“Growing up, I was that little girl who went with grandma to church functions,” Robin says. The church ladies would sit her on the counter, where she watched and helped whenever asked. “Stir this, whisk that, smell this … that’s how I learned all the tricks of the trade from the ladies at church.”
Both of Robin’s grandmothers were named Betty, and Jane is named after Robin’s great aunt and a woman from church that she was close to. Robin didn’t attend culinary school, rather, she had hands-on training from the Bettys, Janes and other church ladies in her life.
The restaurant, located in Paris, Ill., had humble beginnings. It debuted at the local farmers market, and eventually moved into a small, 900-square-foot home. Robin purchased the house for one of her grandmothers to live, who was there a short time before passing. Robin then turned it into a commercial space and opened the bakery.
“I think the community turns you into what it wants you to be,” Robin says, who is a member of EnerStar Electric Cooperative. “We started out with coffees and a couple soups and sandwiches, but we were primarily desserts.” She started adding more lunch items as demand increased.
Betty Jane’s Kitchen quickly outgrew the space, and Robin decided she needed to buy something bigger. Her husband Steve talked her into looking at a vacant tire shop for the new location, and within a week, the papers were signed.
The old location closed May 2021 and the new one opened in November. The renovation of the 20,000-square-foot tire shop took 14 months to complete. Much of the construction was done by volunteers and Robin herself who learned carpentry from her grandfather.
The new location has many of the same features as the old one, only elevated. The large dining room is filled with an eclectic mix of dining room sets, many of which were donated by community members. There’s a coffee bar, display area for desserts, an industrial sized kitchen with a viewing area, craft shop, outdoor seating, drive-thru, an herb garden, and a reception hall.
“We wanted an area where people can visit with family and not feel rushed to leave, and now we have that space,” Robin says. “I want people to come and sit all day if they want, and we do have people who stay a long time.”
Everything on the menu is made in-house and from scratch, and the menu changes monthly. To view the current menu, go to the restaurant’s website or Facebook page.
Popular lunch items include Jane’s loaded salad, chicken salad, Hawaiian BBQ chicken wrap and the veggie wrap, which is a personal favorite of Robin’s. Favorite soups include potato and broccoli cheese, but you’ll only find soup on the menu during cold months.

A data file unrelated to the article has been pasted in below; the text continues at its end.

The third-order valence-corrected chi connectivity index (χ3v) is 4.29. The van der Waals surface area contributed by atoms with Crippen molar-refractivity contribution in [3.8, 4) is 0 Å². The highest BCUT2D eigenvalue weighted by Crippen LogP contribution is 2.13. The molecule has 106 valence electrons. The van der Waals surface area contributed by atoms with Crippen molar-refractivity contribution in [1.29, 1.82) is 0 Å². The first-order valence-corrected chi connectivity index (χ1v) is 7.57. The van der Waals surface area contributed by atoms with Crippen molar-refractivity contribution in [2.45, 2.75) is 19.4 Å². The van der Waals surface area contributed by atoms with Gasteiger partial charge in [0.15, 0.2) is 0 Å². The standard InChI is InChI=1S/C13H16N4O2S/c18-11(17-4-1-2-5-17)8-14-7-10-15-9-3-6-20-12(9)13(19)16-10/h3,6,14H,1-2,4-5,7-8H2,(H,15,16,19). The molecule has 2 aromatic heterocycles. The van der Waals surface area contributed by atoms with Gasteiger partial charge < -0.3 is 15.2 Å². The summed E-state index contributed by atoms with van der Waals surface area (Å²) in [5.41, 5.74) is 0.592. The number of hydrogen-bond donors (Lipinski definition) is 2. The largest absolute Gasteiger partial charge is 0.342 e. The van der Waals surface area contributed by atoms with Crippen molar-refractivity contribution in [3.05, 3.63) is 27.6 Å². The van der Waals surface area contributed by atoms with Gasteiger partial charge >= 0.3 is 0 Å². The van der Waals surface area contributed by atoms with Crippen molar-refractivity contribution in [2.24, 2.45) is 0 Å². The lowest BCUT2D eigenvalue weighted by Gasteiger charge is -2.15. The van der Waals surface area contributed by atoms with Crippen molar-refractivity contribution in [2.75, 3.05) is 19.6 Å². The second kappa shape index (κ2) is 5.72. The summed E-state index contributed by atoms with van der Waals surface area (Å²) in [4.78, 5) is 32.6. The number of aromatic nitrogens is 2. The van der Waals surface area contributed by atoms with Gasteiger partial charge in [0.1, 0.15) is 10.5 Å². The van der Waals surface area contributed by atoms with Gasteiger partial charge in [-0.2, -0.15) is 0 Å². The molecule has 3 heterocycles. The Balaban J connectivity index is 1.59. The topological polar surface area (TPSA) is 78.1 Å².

Friday night, the only day of the week the restaurant is open in the evening, Robin’s brother comes in and grills, including items such as shrimp teriyaki and honey glazed chicken.
Betty Jane’s Kitchen also partners with local brewery Lot 50. Using the brewing company’s grains, Robin bakes Lot 50 bread for sandwiches. The Lot 50 hot ham and cheese is popular among patrons.
About six times a year, the restaurant holds a donut day. “At our old building, we had to contact the police every time because the line would be from our little house wrapped down the street past the high school and blocking traffic on the main highway.”
Robin says her customers are “donut crazy.” Some have even parked their cars in the drive-thru overnight to be first in line. They’ve gone out with donut holes to “bribe” customers to obey the rules of the road and not block business entrances.
The reason there are so few donut days is because Robin and her staff must be mentally and physically prepared. “I’m up 24 hours,” Robin says. “The dough is made from scratch, and I literally get blisters down the sides of my fingers cranking out so many donuts.”
The donut recipe, originally called fried dough, comes from Robin’s great, great grandmother. “She would make the dough, cut it off, fry it in oil and glaze them, and the family would have fried dough,” Robin explains. “I took the recipe and turned it into donuts.”
On the dessert menu, crowd favorites include the peanut butter pie, almond wedding cake, Key lime pie, coffee cake, cinnamon rolls, cookie sandwiches, strawberry cheesecake, banana bread, and the list goes on. Pumpkin muffins used to be seasonal but are now on the menu full-time due to popular demand.
One best seller is the lemon razzleberry pie. Robin came up with the pie after her minister’s wife told her that she couldn’t find anyone who makes a pie with lemons, raspberries and blackberries. This pie features a lemon cheesecake under a layer of Jell-O filled with fresh raspberries and blackberries and topped with lemon whipped cream. “It’s a beautiful pie with so many colors,” Robin says. “The sweetness of the raspberries and blackberries pairs well with the tart from the lemon.”
Currently, special orders for desserts are only during the holidays, otherwise Robin fears she wouldn’t have any desserts during lunchtime.
“My favorite thing to do is watch the reactions when the desserts go out,” Robin says. “I feel like it is a treat. We don’t have a lot of treats anymore this day and age. If you can have a beautiful piece of dessert that you can sit and enjoy, then how awesome is that?”